[View:http://community.cengage.com/GECResource/themes/gew /utility/ :550:0] Video from cnbc.com T-Mobile offered to pay the costs of contract termination for those willing to switch from one of the big carriers. AT&T countered by offering to pay $200 of the costs--but only of T-Mobile users switching to AT&T. This comes on the heels of T-Mobile reporting higher 4th quarter 2013 earnings--a result of an increase of 1,645,000 customers. T-Mobile seems to have zeroed in on the costs of switching providers as being a major factor in customers being unwilling to change. It has taken a marketing risk in covering the costs of this switch...and it could be that the gamble is paying off. Source Strategy Analytics , however, feels that even though T-Mobile is a catalyst for price competition, that they will not prevail moving forward against the bigger providers--primarily AT&T and Verizon. The market reaction to T- Mobile's moves has shown that a larger number of companies in the pool can stimulate competition and improve the situation for custormers. Sources: " Comparison: How Does T-Mobile’s New Plans Stack Up Against the Competition? " by Alexander Maxham, Android Headlines , March 27, 2013. " T-Mobile to Pay Termination Fees; Reports Customer Growth ," by Reuters, cnbc.com , January 8, 2014. " LTE Enables US Wireless Price War as Carriers Fight for 60 million New LTE Subs in 2014 ," by Source Strategy Analytics, 12 NewsNow, February 25, 2014. Follow up: What does "LTE" mean? What are the alternatives, and why does LTE look to be a medium for the future? What is the projected growth according to Source Strategy Analytics? What are the key factors that keep you from switching wireless carriers, even if there is a price advantage? Consider: your level of understanding about the plans, the information sources you trust, the time factor, start-up or termination costs, and any other factors. What is the industry term for customer defectors? (read all of the linked articles...it is in there somewhere)
  • Sweet-to-the-core product launch

    image from article linked below Pictured above is one of Ben & Jerry's new "core" ice cream flavors: Hazed and Confused. There is a core of Nutella (chocolate/hazelnut), surrounded by hazelnut ice cream and chocolate ice cream with fudge chips. The products in this launch have multiple ice creams in one yummy container. Ben & Jerry's is a company that started in 1978. During that time, they have expanded world-wide and have remained profitable. One way that they have continued to thrive has been to adapt their product line on a regular basis. This product launch is one innovation. The other products that are a part of this launch are: That's My Jam Chocolate Peanut Butter Fudge Salted Caramel I wish I could say I'd already done a product taste test. Which flavor do you think will be most successful? Source: " Ben & Jerry's Nails It With New Core Ice Cream Flavors, " Huffington Post, February 25, 2014. Follow up: Read about Ben & Jerry's on their website, linked above. What attributes make Ben & Jerry's different from other corporations, and in what way is it similar in terms of structure? What are Ben & Jerry's "core" values? How do they influence the following: marketing campaigns? product manufacture? employee relations?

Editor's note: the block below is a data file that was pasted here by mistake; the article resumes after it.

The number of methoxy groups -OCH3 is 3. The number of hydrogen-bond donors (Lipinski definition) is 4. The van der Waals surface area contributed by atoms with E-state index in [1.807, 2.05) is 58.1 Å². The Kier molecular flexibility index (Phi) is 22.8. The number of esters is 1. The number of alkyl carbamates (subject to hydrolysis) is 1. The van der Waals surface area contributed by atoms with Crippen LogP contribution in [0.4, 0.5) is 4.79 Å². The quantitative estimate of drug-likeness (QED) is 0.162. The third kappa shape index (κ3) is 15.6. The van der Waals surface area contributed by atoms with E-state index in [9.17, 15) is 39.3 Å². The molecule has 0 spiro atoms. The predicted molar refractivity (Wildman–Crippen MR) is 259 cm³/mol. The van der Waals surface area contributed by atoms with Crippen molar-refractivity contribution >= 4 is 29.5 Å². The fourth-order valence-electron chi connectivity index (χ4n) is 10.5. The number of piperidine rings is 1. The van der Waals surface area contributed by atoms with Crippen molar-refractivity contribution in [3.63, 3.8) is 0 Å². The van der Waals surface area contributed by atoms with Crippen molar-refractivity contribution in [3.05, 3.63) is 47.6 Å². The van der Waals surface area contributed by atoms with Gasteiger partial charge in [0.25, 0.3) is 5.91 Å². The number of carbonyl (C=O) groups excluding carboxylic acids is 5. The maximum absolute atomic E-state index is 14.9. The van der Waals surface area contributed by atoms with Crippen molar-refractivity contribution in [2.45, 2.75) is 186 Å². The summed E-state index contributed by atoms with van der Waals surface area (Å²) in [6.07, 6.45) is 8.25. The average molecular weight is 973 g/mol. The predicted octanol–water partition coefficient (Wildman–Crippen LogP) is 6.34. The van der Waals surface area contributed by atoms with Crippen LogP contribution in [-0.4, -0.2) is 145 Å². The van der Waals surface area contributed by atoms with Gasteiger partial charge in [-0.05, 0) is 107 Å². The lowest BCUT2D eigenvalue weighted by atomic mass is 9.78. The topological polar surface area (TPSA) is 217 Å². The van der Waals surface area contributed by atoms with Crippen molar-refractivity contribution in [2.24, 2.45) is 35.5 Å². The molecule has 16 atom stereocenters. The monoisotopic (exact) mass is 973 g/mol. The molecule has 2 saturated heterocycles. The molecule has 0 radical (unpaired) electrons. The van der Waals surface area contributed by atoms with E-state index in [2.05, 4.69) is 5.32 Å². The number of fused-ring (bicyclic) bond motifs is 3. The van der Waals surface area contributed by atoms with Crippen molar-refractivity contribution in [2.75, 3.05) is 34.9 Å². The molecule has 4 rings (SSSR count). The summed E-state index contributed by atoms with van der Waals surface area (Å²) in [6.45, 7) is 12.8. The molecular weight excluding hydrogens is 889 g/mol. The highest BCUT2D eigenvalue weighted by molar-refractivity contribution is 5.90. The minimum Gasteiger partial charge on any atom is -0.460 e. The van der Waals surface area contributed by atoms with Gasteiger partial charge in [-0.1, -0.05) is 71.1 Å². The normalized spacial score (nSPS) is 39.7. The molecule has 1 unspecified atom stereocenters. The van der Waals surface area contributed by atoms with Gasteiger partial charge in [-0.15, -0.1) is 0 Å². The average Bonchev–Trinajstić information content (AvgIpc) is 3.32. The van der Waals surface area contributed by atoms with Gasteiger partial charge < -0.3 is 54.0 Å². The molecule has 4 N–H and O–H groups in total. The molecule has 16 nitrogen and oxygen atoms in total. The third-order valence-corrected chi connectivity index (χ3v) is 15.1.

• The Lego Empire

    image from Forbes magazine This movie has something for everyone--parents, kids, casual moviegoers, erudite film critics, and Warner Brothers investors. It only cost $60 million to make, and its domestic box office for the first three weeks topped $183 million . My husband and I saw it in 3D on a Saturday afternoon and we didn't know what to expect. But a few minutes in, it was pretty clear that the script was dense with puns and double-entendres. The story itself contained themes about job autonomy and the responsibilities and choices corporations make to improve or harm the world of its employees and customers. Plus, it was a sweet story about overcoming the obstacles of low self expectations...and of inflated self-perceptions. The song " Everything Is Awesome " has staying power as well. [View:http://community.cengage.com/GECResource/themes/gew/ utility/ :550:0] The movie is a metaphor for the success of both the Lego Company and Time Warner. According to Scott Mendelson in Forbes , "...in all likelihood, The Lego Movie will be a big hit that will not only sell countless new Lego sets, but also be the first building block towards reestablishing Warner Bros. as an animation powerhouse." Opportunistic investors have probably missed their best window to buy, but it remains to be seen whether either company can build on this success. Source: " Lego Builds an Empire, Brick by Brick ," by Gregory Schmidt, New York Times, February 15, 2014. " Review: Everything About The Lego Movie Is Awesome ," by Scott Mendelson, Forbes , February 4, 2014. Follow up: Are you familiar with the Lego brand name? Have you owned Lego block kits? Visited LegoLand? Played the Lego video game? What are the first words that come to your mind with respect to this product? What does Gregory Schmidt think about Lego's business plan?
  • Making the post office $ profitable $